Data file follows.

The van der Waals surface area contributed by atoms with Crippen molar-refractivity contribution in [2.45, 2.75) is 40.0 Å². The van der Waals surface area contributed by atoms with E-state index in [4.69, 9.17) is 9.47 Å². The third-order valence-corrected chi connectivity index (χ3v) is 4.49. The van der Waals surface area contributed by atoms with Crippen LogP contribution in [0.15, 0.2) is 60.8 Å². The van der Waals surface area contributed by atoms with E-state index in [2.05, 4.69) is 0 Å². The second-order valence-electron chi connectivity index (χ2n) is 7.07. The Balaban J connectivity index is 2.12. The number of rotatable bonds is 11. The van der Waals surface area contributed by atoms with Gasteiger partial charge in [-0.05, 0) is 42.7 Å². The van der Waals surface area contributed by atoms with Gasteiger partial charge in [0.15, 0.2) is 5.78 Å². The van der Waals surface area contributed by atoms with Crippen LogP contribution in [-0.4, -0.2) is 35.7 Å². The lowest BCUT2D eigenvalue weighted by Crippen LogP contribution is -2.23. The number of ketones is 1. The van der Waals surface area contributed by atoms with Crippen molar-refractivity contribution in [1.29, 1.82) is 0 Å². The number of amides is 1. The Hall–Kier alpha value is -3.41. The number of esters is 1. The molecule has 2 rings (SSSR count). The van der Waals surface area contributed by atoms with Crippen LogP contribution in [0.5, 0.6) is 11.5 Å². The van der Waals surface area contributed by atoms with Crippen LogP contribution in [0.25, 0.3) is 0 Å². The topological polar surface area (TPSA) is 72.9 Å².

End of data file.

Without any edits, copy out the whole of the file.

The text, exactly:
The van der Waals surface area contributed by atoms with Crippen molar-refractivity contribution in [2.45, 2.75) is 40.0 Å². The van der Waals surface area contributed by atoms with E-state index in [4.69, 9.17) is 9.47 Å². The third-order valence-corrected chi connectivity index (χ3v) is 4.49. The van der Waals surface area contributed by atoms with Crippen LogP contribution in [0.15, 0.2) is 60.8 Å². The van der Waals surface area contributed by atoms with E-state index in [2.05, 4.69) is 0 Å². The second-order valence-electron chi connectivity index (χ2n) is 7.07. The Balaban J connectivity index is 2.12. The number of rotatable bonds is 11. The van der Waals surface area contributed by atoms with Gasteiger partial charge in [-0.05, 0) is 42.7 Å². The van der Waals surface area contributed by atoms with Gasteiger partial charge in [0.15, 0.2) is 5.78 Å². The van der Waals surface area contributed by atoms with Crippen LogP contribution in [-0.4, -0.2) is 35.7 Å². The lowest BCUT2D eigenvalue weighted by Crippen LogP contribution is -2.23. The number of ketones is 1. The van der Waals surface area contributed by atoms with Crippen molar-refractivity contribution in [1.29, 1.82) is 0 Å². The number of amides is 1. The Hall–Kier alpha value is -3.41. The number of esters is 1. The molecule has 2 rings (SSSR count). The van der Waals surface area contributed by atoms with Crippen LogP contribution in [0.5, 0.6) is 11.5 Å². The van der Waals surface area contributed by atoms with Crippen LogP contribution in [0.25, 0.3) is 0 Å². The topological polar surface area (TPSA) is 72.9 Å².